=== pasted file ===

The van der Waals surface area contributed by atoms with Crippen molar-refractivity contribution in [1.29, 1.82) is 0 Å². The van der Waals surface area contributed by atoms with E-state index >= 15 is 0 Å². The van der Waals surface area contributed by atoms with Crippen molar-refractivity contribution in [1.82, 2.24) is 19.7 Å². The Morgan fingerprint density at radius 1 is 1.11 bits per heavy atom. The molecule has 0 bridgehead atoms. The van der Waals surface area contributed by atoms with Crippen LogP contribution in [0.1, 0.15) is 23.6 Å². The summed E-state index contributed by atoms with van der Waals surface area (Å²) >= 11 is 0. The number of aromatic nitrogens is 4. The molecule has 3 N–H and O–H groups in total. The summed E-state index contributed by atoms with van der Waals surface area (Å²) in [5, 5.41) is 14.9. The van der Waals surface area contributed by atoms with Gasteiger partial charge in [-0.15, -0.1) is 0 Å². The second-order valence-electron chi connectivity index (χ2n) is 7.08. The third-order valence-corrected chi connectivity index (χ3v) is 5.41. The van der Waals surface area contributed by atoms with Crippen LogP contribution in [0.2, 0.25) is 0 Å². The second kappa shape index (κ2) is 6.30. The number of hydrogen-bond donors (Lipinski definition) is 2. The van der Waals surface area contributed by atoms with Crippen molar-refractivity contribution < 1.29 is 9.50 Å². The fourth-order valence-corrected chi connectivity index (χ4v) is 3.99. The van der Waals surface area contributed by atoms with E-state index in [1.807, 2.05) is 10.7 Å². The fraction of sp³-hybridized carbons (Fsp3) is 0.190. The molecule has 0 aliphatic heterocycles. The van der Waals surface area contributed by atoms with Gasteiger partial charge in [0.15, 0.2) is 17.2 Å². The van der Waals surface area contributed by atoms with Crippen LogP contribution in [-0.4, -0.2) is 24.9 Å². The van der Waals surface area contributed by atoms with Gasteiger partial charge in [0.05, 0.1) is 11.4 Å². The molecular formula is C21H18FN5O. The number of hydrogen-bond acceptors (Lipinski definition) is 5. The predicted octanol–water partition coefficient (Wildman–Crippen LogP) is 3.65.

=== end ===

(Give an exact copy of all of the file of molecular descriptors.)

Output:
The van der Waals surface area contributed by atoms with Crippen molar-refractivity contribution in [1.29, 1.82) is 0 Å². The van der Waals surface area contributed by atoms with E-state index >= 15 is 0 Å². The van der Waals surface area contributed by atoms with Crippen molar-refractivity contribution in [1.82, 2.24) is 19.7 Å². The Morgan fingerprint density at radius 1 is 1.11 bits per heavy atom. The molecule has 0 bridgehead atoms. The van der Waals surface area contributed by atoms with Crippen LogP contribution in [0.1, 0.15) is 23.6 Å². The summed E-state index contributed by atoms with van der Waals surface area (Å²) >= 11 is 0. The number of aromatic nitrogens is 4. The molecule has 3 N–H and O–H groups in total. The summed E-state index contributed by atoms with van der Waals surface area (Å²) in [5, 5.41) is 14.9. The van der Waals surface area contributed by atoms with Gasteiger partial charge in [-0.15, -0.1) is 0 Å². The second-order valence-electron chi connectivity index (χ2n) is 7.08. The third-order valence-corrected chi connectivity index (χ3v) is 5.41. The van der Waals surface area contributed by atoms with Crippen LogP contribution in [0.2, 0.25) is 0 Å². The second kappa shape index (κ2) is 6.30. The number of hydrogen-bond donors (Lipinski definition) is 2. The van der Waals surface area contributed by atoms with Crippen molar-refractivity contribution < 1.29 is 9.50 Å². The fourth-order valence-corrected chi connectivity index (χ4v) is 3.99. The van der Waals surface area contributed by atoms with E-state index in [1.807, 2.05) is 10.7 Å². The fraction of sp³-hybridized carbons (Fsp3) is 0.190. The molecule has 0 aliphatic heterocycles. The van der Waals surface area contributed by atoms with Gasteiger partial charge in [0.15, 0.2) is 17.2 Å². The van der Waals surface area contributed by atoms with Crippen LogP contribution in [-0.4, -0.2) is 24.9 Å². The van der Waals surface area contributed by atoms with Gasteiger partial charge in [0.05, 0.1) is 11.4 Å². The molecular formula is C21H18FN5O. The number of hydrogen-bond acceptors (Lipinski definition) is 5. The predicted octanol–water partition coefficient (Wildman–Crippen LogP) is 3.65.